Picturing Paris at night

The French capital in the 1930s is revealed through a series of photos on display in Tampa.

When 20-something Hungarian artist Gyula Halász moved to Paris in 1924, he settled quickly into the bohemian lifestyle of the avant-garde. Fresh from art school in Berlin, where his attendance in classes had been spotty, and Budapest before that, Halász took up writing articles for German and Hungarian-language magazines to pay his rent (though barely) in Paris boarding houses. But his primary pursuit was having a good time, in Parisian cafes and nightclubs and even on the French Riviera, sometimes at the invitation of a wealthy patroness who could pick up the tab for the quirkily handsome artist.

Halász might have been on his way to becoming a permanent ne’er-do-well — he dreaded the prospect of his parents withdrawing their financial support — but for the intervention of another Hungarian, photographer André Kertész. Kertész’s reputation was blooming in Paris, where his carefully composed street photographs (documents of everyday life that were also artful studies of light and shadow) were being celebrated in exhibitions. Both Halász and his parents were persuaded by Kertész’s example, and their direct friendship with him, that photography would be a decent occupation for Gyula.

Under the pseudonym Brassaï (it literally means, “of Brassó,” the town of his birth), Halász went on to become one of the best-known names in 20th century photography. The key to his success, however, wasn’t abandoning his passion for Paris’s nightlife but making it the subject of his photographs. While Kertész crafted images for the bourgeois perspective of parks, street corners and objects in the light of day, Brassaï focused on counterculture after dark — late-night café scenes and dance halls, brothels, prostitutes and petty thieves. By the 1930s, his photographs were being published in Parisian magazines and compiled into books including one titled Paris By Night. (And the 1940s would bring even greater fame, along with a solo exhibition at the Museum of Modern Art in New York.)

A star was born.

Through Aug. 19, the Florida Museum of Photographic Arts presents 34 of Brassaï’s photographs — lusty, lonely, vaguely sordid — from the first decade of his success as a photographer, the 1930s. Many are now-iconic images that you’ve probably seen somewhere before, like Brassaï’s portrait of “Madame Bijou,” a matronly woman in a fur-collared coat whose neck, wrists and plump fingers are laden with pearls and gem-encrusted jewelry. (She sits alone at the café table where she reads customers’ palms, having lost her fortune, according to a bartender Brassaï rubbed elbows with while taking the shot.) Seeing such a familiar image in person provides a thrill. Others are less expected and experimental to varying degrees, confirming that Brassaï’s talents pushed at the boundaries of photography.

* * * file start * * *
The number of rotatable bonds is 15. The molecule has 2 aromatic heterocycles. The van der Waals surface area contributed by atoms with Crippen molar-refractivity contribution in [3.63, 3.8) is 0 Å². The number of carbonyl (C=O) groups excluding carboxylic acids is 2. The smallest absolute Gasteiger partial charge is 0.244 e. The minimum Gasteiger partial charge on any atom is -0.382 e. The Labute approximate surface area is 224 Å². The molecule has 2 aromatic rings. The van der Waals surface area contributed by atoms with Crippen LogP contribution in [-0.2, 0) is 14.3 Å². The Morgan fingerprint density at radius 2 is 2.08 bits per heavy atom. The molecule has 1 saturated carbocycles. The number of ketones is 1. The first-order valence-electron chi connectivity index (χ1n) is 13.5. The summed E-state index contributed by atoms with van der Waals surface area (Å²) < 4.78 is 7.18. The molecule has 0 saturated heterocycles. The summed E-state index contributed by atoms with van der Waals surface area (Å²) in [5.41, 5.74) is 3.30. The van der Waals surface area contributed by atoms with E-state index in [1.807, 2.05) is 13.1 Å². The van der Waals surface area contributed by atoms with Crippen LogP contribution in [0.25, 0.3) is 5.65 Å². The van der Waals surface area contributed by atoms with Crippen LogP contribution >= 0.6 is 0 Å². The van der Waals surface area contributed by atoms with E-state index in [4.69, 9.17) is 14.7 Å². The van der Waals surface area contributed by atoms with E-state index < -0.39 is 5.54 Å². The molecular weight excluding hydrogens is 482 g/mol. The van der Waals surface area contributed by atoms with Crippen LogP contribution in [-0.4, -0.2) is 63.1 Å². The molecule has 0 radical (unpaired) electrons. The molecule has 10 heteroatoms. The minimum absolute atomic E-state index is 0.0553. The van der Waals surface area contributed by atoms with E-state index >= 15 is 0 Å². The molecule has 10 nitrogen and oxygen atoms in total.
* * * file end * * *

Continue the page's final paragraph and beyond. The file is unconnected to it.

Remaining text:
Still, much of his achievement lies in having mastered the essence of that medium: impeccable timing and rapport with subjects. Brassaï’s photographs of couples at cafés (four are included in the show) still manage to convey strikingly the complicated dance of love and lust: from excitement, bliss and slyness to disinterest, imbalance and dissolution. More obviously orchestrated, his pictures of goings-on at Suzy’s, a Montmartre brothel, and a hotel where client and prostitute freshen up before or after business, offer a different kind of voyeur’s delight. The Suzy’s photos range from the faintly comic “At Suzy’s, the presentation (1932),” a shot of a client and madame assessing three bare-bottomed women, to the ethereal “At Suzy’s, fille de joie in mirror,” a portrait of a prostitute adjusting her hair that projects modesty and a whiff of holiness onto its subject.

More than in these images, though, I find myself delighting in Brassaï’s truly impromptu photographs, like one taken at Le Balajo dance hall on rue de Lappe in 1936. Dozens of couples dance elbow-to-elbow inside the crowded space, where can-can posters in the style of Toulouse-Lautrec line the walls. As Brassaï snaps his shot, presumably with a hand-held camera and flash, a woman in the distance looks up and straight into the lens. Though not included in the FMoPA show, his photographs of partygoers at mixed-race dance halls and gay balls — worth seeking out in books — constitute some of his most interesting images and important contributions to cultural history.

Then there are Brassaï’s photographs of Paris itself at night. A series of shots from 1934 celebrate the city shrouded in fog and implied mystery. Across one image, beams of light from a car’s headlights slice through a darkened park; in another, a man wearing an overcoat slinks out from behind a kiosk. On the street and in the dark, Brassaï captures roving prostitutes and gangs of thieves as well as cesspool workers who arrive at a house before dawn for the malodorous endeavor of unclogging pipes.

Along with writers including Henry Miller — Brassaï published a memoir about their long friendship in 1975 that provides entertaining, if rambling, insight into Miller’s romantic discontents — Brassaï became close with visual artists including Picasso in Paris. The latter’s influence can be seen in a series of experimental photo works called “Transmutations.” To create them, Brassaï drew with a stylus onto glass-plate negatives of female nudes before printing the image, creating a high-contrast drawing atop the photograph. The results are fantastical primitivist-cubist figures that sometimes please and sometimes disappoint but leave no doubt that Brassaï — at once draftsman, photographer, writer and all-around fascinating person-of-the-world — was a man of many talents.

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